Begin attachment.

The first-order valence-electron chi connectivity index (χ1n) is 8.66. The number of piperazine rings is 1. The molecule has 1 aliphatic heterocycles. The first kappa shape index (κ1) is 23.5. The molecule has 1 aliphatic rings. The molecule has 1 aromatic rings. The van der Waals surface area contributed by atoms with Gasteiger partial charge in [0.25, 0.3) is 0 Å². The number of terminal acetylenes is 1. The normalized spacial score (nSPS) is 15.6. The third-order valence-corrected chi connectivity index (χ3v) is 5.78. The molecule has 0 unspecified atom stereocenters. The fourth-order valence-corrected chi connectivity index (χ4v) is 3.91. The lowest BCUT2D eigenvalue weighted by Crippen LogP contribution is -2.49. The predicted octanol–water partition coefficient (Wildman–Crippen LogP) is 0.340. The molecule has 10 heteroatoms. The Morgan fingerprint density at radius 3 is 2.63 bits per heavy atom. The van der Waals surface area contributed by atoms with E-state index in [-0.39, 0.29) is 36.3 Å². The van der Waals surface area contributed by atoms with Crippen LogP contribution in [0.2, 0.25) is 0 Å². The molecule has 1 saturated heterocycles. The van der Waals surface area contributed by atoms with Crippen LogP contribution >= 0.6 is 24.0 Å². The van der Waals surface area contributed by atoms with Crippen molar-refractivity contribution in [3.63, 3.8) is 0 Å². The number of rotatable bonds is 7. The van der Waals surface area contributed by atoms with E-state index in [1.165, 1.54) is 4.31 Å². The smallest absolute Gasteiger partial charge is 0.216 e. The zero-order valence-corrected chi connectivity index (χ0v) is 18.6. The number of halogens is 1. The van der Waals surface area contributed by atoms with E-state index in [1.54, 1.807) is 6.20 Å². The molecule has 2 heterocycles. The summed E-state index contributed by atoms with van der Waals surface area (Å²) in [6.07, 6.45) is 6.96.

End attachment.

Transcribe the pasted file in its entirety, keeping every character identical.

The first-order valence-electron chi connectivity index (χ1n) is 8.66. The number of piperazine rings is 1. The molecule has 1 aliphatic heterocycles. The first kappa shape index (κ1) is 23.5. The molecule has 1 aliphatic rings. The molecule has 1 aromatic rings. The van der Waals surface area contributed by atoms with Gasteiger partial charge in [0.25, 0.3) is 0 Å². The number of terminal acetylenes is 1. The normalized spacial score (nSPS) is 15.6. The third-order valence-corrected chi connectivity index (χ3v) is 5.78. The molecule has 0 unspecified atom stereocenters. The fourth-order valence-corrected chi connectivity index (χ4v) is 3.91. The lowest BCUT2D eigenvalue weighted by Crippen LogP contribution is -2.49. The predicted octanol–water partition coefficient (Wildman–Crippen LogP) is 0.340. The molecule has 10 heteroatoms. The Morgan fingerprint density at radius 3 is 2.63 bits per heavy atom. The van der Waals surface area contributed by atoms with E-state index in [-0.39, 0.29) is 36.3 Å². The van der Waals surface area contributed by atoms with Crippen LogP contribution in [0.2, 0.25) is 0 Å². The molecule has 1 saturated heterocycles. The van der Waals surface area contributed by atoms with Crippen LogP contribution >= 0.6 is 24.0 Å². The van der Waals surface area contributed by atoms with Crippen molar-refractivity contribution in [3.63, 3.8) is 0 Å². The number of rotatable bonds is 7. The van der Waals surface area contributed by atoms with E-state index in [1.165, 1.54) is 4.31 Å². The smallest absolute Gasteiger partial charge is 0.216 e. The zero-order valence-corrected chi connectivity index (χ0v) is 18.6. The number of halogens is 1. The van der Waals surface area contributed by atoms with E-state index in [1.54, 1.807) is 6.20 Å². The molecule has 2 heterocycles. The summed E-state index contributed by atoms with van der Waals surface area (Å²) in [6.07, 6.45) is 6.96.